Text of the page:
If those three are the leaders, how would you describe the laggards?
In terms of the big markets, there is Thailand, Indonesia, and Malaysia. I would say in all three cases we are seeing clear movement as well, although there are no overarching nor ambitious goals that have been announced. Indonesia has had a goal for a while, but it is not delivering on it on the ground – however, we do see things changing at the developer level across the country. In Thailand we see developers gearing up for a change in the posture of the regulator. And Malaysia has been making some progress on renewables.
We should layer into this what is going on in the gas markets. A lot of these countries are highly dependent on gas. For example, 95% of Singapore’s electricity is powered by natural gas. A large proportion [of electricity generation] is similarly dependent on gas, such as in Thailand. With gas multiplying in price by anywhere between a factor of two and 10, it is very clear that people are taking another look at the sun and the wind. I expect all of these countries to ramp up their efforts because of the volatility in the gas markets, on which a lot of them are dependent. Out of all these countries, only Indonesia is energy independent.
And while Indonesia’s energy independence is based on coal, there was a recent report from Rystad Energy that noted that gas production in the region has been declining for many years and will never recover.
That’s correct and strengthens the argument: The volatility of supply and price of natural gas is a reality all of ASEAN are aware of today and thinking through.
Something that was promising but appears to have been snuffed out, was the 1 GW solar auction in Myanmar. The recent military coup has stalled progress on the successful projects awarded in the tender. Do you have any information as to whether the solar development plans will get back on track?
I think you have to ask some of the developers who were bidding to find out more. But the short of it is that Myanmar became unbankable, and it doesn’t have anything to do with renewable energy itself, but because of political risk. But I should note that even TotalEnergies stopped investing in fossil fuels in Myanmar. And if Total, which is notorious for investing in all sorts of high-risk projects and countries, is not investing in Myanmar, then I am not sure that renewables has anything to do with that conversation at all.
Looking at Indonesia, I am aware that the International Energy Agency (IEA) has been doing a lot of work with the Indonesian government. How encouraging is that kind of work?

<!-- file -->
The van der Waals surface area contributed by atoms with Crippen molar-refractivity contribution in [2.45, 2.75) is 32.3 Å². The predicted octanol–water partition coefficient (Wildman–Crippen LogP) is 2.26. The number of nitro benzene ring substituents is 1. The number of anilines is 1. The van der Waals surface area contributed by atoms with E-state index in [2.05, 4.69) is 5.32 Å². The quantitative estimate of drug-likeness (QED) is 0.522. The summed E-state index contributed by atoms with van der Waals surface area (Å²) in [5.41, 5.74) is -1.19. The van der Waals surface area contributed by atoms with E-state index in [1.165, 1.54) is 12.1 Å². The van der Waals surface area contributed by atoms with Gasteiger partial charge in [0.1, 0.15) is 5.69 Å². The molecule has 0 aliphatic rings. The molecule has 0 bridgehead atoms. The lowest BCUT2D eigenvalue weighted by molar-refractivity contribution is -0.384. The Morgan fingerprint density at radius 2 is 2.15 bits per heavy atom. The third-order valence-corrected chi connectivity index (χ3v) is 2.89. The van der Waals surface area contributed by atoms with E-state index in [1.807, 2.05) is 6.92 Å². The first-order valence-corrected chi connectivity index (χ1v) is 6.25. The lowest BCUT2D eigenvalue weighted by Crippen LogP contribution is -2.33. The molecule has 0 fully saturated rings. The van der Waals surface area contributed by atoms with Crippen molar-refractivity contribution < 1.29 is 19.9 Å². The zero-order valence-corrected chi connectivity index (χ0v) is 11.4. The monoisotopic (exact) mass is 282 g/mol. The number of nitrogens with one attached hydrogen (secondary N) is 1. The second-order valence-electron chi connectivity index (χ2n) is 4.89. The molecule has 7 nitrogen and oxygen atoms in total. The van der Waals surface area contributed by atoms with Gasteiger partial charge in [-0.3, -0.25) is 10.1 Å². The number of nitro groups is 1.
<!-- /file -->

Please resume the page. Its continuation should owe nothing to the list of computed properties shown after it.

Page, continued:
It is encouraging! And a lot of people have been working closely with the Indonesian government, effectively nudging them forward but also counteracting a lot of the propaganda that comes from the coal industry against renewables.
Activity on the ground doesn’t lie, and what we do see is small Indonesian renewable energy developers popping up all over the place and starting to develop deals, in a way that we were not seeing even a year ago. That is a very good sign because it means that the country is communicating that it is turning the corner on renewables. Usually, you need to watch what the locals are doing to get an inkling as to what the trend might be. That certainly was not the case a year ago. So, the IEA and everyone else working with the government helps, because it helps set the direction of travel.
In Indonesia, there is state-owned PLN, a vertically integrated utility. That is not an uncommon situation in Southeast Asia. Do you see that as being a positive or an inhibitor of renewable energy development in the region? Because we know that these kinds of utilities have a captive market and would want to maintain it.
Personally, I think it is neutral. If we contrast Vietnam with Indonesia, both have the same type of setup. You have PLN in Indonesia and EVN in Vietnam and both have monopoly positions. However, Vietnam built renewables at the fastest pace globally for a couple of years, while Indonesia did nothing. So, it is not just about the structure of your utility system for the installation of renewable energy. But there are also liberalised energy markets that work better than others. It is certainly one factor, but it is neither the leading factor nor the least important.
Much more importantly, it is about political will. What we need in Indonesia is to have the political will to make that decisive turn to renewables, so that the monopoly government owned utility gets with the program. It is not going to do it of itself and on its own for precisely the reasons that you mentioned.
And from Vietnam, can we deduce that when given the right signals in terms of the adoption of renewables, that things can move very quickly?
Yes we can. All it took in Vietnam was political will and a determination to accelerate renewable energy deployment. Then, it happened, very fast, because renewable energy is cheaper and cleaner and preferred by local communities.
SINGAPORE – Importing electricity generated by various renewable sources across South-east Asia is one way for nations in the region to meet their climate change targets in an affordable way, a new report by the International Energy Agency (IEA) has found.